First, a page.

Bold and striking flowers of our floodplain meadows, snake's head fritillaries are one of the UK’s rarest wild flowers.

April is the perfect time of the year for taking in the blooms of our ancient fritillary meadows. Once more widepsread the nodding pink and white-chequered blooms of the snake’s head fritillary can now only be found in a handful of floodplain meadows in southern and central England. Sadly, most of these meadows have been lost to draining and farming, making fritillaries a very rare sight across the UK.

Here we recommend The Wildlife Trusts best protected nature reserves where these beautiful scarce flowers can be still found – visit the fritillaries in bloom during April to awe at their marvellous displays. 

Clattinger Farm (Wiltshire Wildlife Trust)

A precious remnant of Britain’s hay meadows, Clattinger Farm is considered the finest remaining example of enclosed lowland grassland in the UK. A Site of Specific Scientific Interest (SSSI) the reserve is particularly important for its extremely rare hay meadow wildflowers including fritillaries.

Visit in late April to adore the fragile, nodding heads of the snake's head fritillary, and spot other treasures including the downy-fruited sedge, and national scarce burnt orchid.

Other interesting wild plants here include early purple and southern marsh orchids, tubular water-dropwort, adder’s tongue fern and great burnet.

More information on Clattinger Farm

Iffley Meadows (Berks, Bucks and Oxon Wildlife Trust)

Each April, Iffley Meadows plays host to a wonderful wildlife spectacle where you can enjoy Oxfordshire's iconic flower, the snake's head fritillary, in bloom in its natural surroundings.

Iffley Meadows - wet meadows crossed by old river channels with willow-lined ditches - contains a rich diversity of wildlife typical of old and unspoilt meadow land. In spring, the blooms of cuckooflower mark the start of a colourful sequence of wild flowers in the meadows. The orange-tip butterfly can be seen fluttering from flower to flower laying its eggs. Later, the yellow of buttercups and the reds and purples of great burnet and knapweed come to the fore.

More information on Iffley Meadows

Mickfield Meadow (Suffolk Wildlife Trust)

A stunning flower-rich hay meadow, Mickfield Meadow has never been sprayed or fertilised. As a result, it is host to abundant wildflowers, many of which are now scarce in Suffolk. The unusual mix of plants growing here is remarkable, with the site being one of four left in Suffolk where the beautiful snake’s head fritillary can still be found. Scattered among these nodding heads in the wetter parts of the meadow is the ragged-robin and meadowsweet. In the drier areas, look for the goldilocks buttercup and the low growing wood anemone.

More information on Mickfield Meadow

Lugg Meadow (Herefordshire Wildlife Trust)

The great expanses of Upper and Lower Lugg Meadow are unique in Herefordshire, not just for their sheer size but also for being living survivors of a land tenure and farming economy system which has long since disappeared elsewhere. The two special plants of Lugg Meadow are undoubtedly the delicate and attractive fritillary and the nationally scarce narrow-leaved water dropwort. The fritillary population is slowing spreading here with numbers currently reaching over 1500.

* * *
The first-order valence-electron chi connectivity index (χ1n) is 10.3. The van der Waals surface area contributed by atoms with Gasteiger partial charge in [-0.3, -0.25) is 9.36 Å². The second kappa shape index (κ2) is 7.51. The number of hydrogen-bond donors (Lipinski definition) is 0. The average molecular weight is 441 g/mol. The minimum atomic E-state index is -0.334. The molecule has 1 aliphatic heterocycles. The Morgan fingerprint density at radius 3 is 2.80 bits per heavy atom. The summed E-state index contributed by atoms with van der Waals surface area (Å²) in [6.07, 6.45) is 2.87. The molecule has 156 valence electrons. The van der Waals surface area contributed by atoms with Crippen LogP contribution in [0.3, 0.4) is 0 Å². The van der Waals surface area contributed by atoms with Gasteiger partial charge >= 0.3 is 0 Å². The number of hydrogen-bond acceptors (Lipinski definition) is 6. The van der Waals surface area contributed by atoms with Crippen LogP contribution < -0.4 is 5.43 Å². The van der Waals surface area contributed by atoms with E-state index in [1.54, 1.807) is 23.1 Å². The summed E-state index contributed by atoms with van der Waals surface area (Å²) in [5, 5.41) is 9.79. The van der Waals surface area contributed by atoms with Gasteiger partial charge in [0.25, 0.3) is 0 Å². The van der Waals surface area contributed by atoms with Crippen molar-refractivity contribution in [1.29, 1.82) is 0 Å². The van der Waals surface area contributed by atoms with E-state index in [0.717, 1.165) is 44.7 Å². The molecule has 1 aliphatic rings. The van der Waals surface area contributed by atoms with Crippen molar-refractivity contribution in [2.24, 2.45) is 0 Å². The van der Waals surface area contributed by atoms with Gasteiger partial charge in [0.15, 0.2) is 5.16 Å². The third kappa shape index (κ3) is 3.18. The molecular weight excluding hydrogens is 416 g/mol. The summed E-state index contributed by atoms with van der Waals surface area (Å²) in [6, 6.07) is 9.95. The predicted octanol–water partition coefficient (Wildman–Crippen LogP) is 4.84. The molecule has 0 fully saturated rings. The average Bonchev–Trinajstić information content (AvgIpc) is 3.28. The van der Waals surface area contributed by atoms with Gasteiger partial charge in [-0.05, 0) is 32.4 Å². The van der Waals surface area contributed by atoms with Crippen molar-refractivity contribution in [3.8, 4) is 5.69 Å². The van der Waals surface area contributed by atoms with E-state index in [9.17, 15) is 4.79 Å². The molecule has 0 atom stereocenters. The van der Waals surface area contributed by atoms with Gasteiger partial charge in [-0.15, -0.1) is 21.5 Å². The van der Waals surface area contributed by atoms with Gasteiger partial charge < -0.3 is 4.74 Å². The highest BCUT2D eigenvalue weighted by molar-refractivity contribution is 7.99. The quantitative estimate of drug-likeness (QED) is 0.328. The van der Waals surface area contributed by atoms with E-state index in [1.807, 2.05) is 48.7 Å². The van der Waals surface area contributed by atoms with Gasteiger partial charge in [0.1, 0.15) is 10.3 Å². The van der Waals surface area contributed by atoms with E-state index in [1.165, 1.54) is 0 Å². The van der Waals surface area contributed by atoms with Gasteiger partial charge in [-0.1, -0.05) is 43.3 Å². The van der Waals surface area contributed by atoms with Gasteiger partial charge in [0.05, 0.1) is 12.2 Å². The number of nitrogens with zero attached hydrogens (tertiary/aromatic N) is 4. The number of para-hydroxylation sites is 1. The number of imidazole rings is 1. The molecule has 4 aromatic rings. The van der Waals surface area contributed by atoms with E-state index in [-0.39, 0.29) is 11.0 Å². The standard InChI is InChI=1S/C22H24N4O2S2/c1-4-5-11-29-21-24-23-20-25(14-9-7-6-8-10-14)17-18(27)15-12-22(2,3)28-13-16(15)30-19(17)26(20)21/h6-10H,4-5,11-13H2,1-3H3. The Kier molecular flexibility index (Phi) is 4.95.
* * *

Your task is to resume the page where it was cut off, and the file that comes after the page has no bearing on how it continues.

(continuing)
More information on Lugg Meadow

Martin’s Meadow (Suffolk Wildlife Trust)

Composed of three meadows, Martin’s Meadow is among the few flower-rich hay meadows still left in Suffolk. Managed without spraying, draining and fertilisation, the meadow supports a wide range of wild flowers including the snake's head fritillary.

Visit in spring to enjoy superb displays of early-purple, green-winged and pyramidal orchids. Visit in summer, and the meadow will be transformed with the pink and purple bloom of meadow saffron. Most of the hedges enclosing the site here at least 100 years old and contain many different species of trees and shrubs, including field maple, hazel, hawthorn and spindle.

More information on Martin’s Meadow

Fox Fritillary Meadow (Suffolk Wildlife Trust)

Fox Fritillary Meadow is an ancient floodplain and one of the largest of four remaining sites for the snake's-head fritillary in Suffolk. Visit between mid April to early May to awe at impressive displays of up to 300,000 nodding purple-chequered and white flower heads. Blooming alongside these are early meadow flowers including cowslip and cuckoo.

Visiting this meadow is only possible prior to arrangement only. Please call 01473890089 for details.

More information on Fox Fritillary Meadows

Camley Street Natural Park (London Wildlife Trust)

Two unique acres of wild green space right in the heart of London, this innovative and internationally acclaimed nature reserve on the banks of the Regent's Canal is a great place to spot wild fritillaries – a very rare sight in London. It is likely these were introduced after the reserve was created from an old coal yard back in 1984, but they are still worth enjoying. The reserve now provides natural habitat for birds, butterflies, amphibians and a rich variety of plant life and all next door to King's Cross and St Pancras stations!

More information on Camley Street

Find out more

Read more on snake's head fritillaries on the Floodplain Meadows Partnership website: http://www.floodplainmeadows.org.uk/content/snakes-head-fritillaries 

Read about the snake's head fritillary on the Plantlife website

The Wildlife Trusts, Plantlife and many other organisations are working to protect wildflowers and plants and to encourage landowners and farmers to manage sites sensitively and preserve these precious plants for future generations.